By Courtney Dentch
Southeast Queens residents are wary of a city plan to reactivate wells from the Brooklyn-Queens Aquifer to help offset the impact of a looming drought because of fears the water may be contaminated.
At a citizen’s advisory committee of the Brooklyn-Queens Aquifer Feasibility Study last Thursday, community residents, groups and elected officials met with representatives from the Department of Environmental Protection to discuss a water testing project. It includes a cleanup of the West Side Corp., where dry cleaning chemicals were stored and contaminated the well.
But the main concern was a city plan to reactivate several wells from the Jamaica Water Supply system to ease the forecasted drought. Some of the wells in southeast Queens were closed due to contamination, and residents are worried industrial chemicals, like Methyl tert-butyl ether, known as MTBE, or perchloroethylene, known as PERC, may still be present.
The DEP plans to test the water at each of the wells before introducing it into the city’s supply, said Donald Cohen, a project coordinator for DEP consultant Malcolm Pirnie Inc. In addition, the wells will be fitted with charcoal filters, which use carbon particles to soak up the contaminants, he said.
The reactivation of the wells, which is a separate issue from the testing project, is aimed at easing the feared drought, said Roman Kensy of the DEP. Upstate reservoirs, which currently feed the water supply, are at about half of the usual 80 percent capacity for this time of year, he said.
Reactivating the wells in southeast Queens could supply an additional 50 million gallons a day to the city’s water, Kensy said.
The 36 wells that would be reactivated were part of the private Jamaica Water Supply system, which the city bought in the 1990s, Cohen said. Most of the wells were closed when the city bought them, and contrary to community concern, many were not shut down due to contamination, he said.
“Many of the wells were left to sit idle because the Jamaica Water Supply didn’t want to put the capital into them,” Cohen said. “The improvements that were needed were never done. That’s how the city bought them.”
Cohen said the DEP has separated the wells slated for reactivation into four categories, depending on their status. About 13 wells have been cleared for use and are already contributing to the water supply, Cohen said.
Among the remaining 23, three are close to being put on line, and the DEP is waiting for clearance from the Department of Health, Kensy said. Nine require minor upgrades or mechanical work and 11 need new equipment, Cohen said.
The wells, depending on the category into which they fall, are three weeks to three months away from being ready to start supplying water, Kensy said. This does not mean, however, that they will automatically be used, he added.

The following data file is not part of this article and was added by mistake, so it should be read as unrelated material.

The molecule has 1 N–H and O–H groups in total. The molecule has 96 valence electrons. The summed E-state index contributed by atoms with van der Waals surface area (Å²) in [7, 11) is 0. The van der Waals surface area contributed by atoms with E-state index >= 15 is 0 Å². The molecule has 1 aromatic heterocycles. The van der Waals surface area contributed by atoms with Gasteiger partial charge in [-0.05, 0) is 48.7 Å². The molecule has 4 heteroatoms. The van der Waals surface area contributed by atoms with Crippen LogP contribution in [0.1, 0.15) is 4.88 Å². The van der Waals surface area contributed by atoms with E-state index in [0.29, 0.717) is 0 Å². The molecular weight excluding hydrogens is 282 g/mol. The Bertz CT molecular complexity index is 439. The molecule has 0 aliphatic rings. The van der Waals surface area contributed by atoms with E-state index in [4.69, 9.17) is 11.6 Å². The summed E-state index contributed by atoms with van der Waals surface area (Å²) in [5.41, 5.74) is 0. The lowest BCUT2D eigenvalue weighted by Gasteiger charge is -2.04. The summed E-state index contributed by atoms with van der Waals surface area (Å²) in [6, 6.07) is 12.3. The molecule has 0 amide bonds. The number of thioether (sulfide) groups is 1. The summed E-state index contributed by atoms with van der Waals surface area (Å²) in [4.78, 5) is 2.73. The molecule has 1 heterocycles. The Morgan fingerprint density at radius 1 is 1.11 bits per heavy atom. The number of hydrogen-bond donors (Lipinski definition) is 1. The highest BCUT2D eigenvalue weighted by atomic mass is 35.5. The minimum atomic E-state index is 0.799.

There is still concern chemical contaminants will be left in the water, said City Councilman James Gennaro (D-Jamaica).
“I don’t see why the people of southeast Queens need to be saddled with this contaminated water,” said Gennaro, who is also the chairman of the City Council’s environmental committee.
The DEP assured the Citizens’ Advisory Committee that it is checking to ensure the water is clean. The reactivated wells would use charcoal filters to eliminate any contaminants, Cohen said. Each well will have two filters, the first to remove the bulk of any contaminants and the second to refine the water, said Nichole Brown, of Malcolm Pirnie.
But these filters were not the first choice of the DEP, Cohen said. The agency would prefer to use membrane filters rather than the carbon ones, since the carbon needs to be replaced and the membrane ones do not.
“We’re using the most effective treatment we can get in the shortest amount of time,” Cohen said.
But that is not good enough, Gennaro said.
“That means that the only thing between the contaminated water and the people of southeast Queens drinking the water is the filter,” he said.
The DEP is committed to ensuring the water is safe to drink, Kensy said.
“We do not intend to give the community water that is not acceptable for human consumption or does not meet DOH’s standards,” he said.
But the agency’s word may not be sufficient, said Jamaica resident and water activist Linda Caleb Hazel.
“We have been sold down the river by the DOH in the past,” she said. “We have such a bad taste in our mouths in southeast Queens,” referring to similar promises made by Jamaica Water Supply.
State Assemblyman William Scarborough (D-St. Albans), who attended last week’s meeting, urged the DEP to communicate with residents before taking action.
“We have talked about the skepticism people have when they see that you want to open one well,” he said. “The people I’ve been talking to are absolutely appalled that DEP is set to open these wells.”
The reactivation of the wells to ease the drought would be completely separate from the project testing the quality of water from Stations 6 and Station 24, adjacent to the West Side Corp. factory site. The study also includes plans to repair and clean the two wells.
Reach reporter Courtney Dentch at 229-0300, Ext. 138, or by e-mail at Timesledger@aol.com.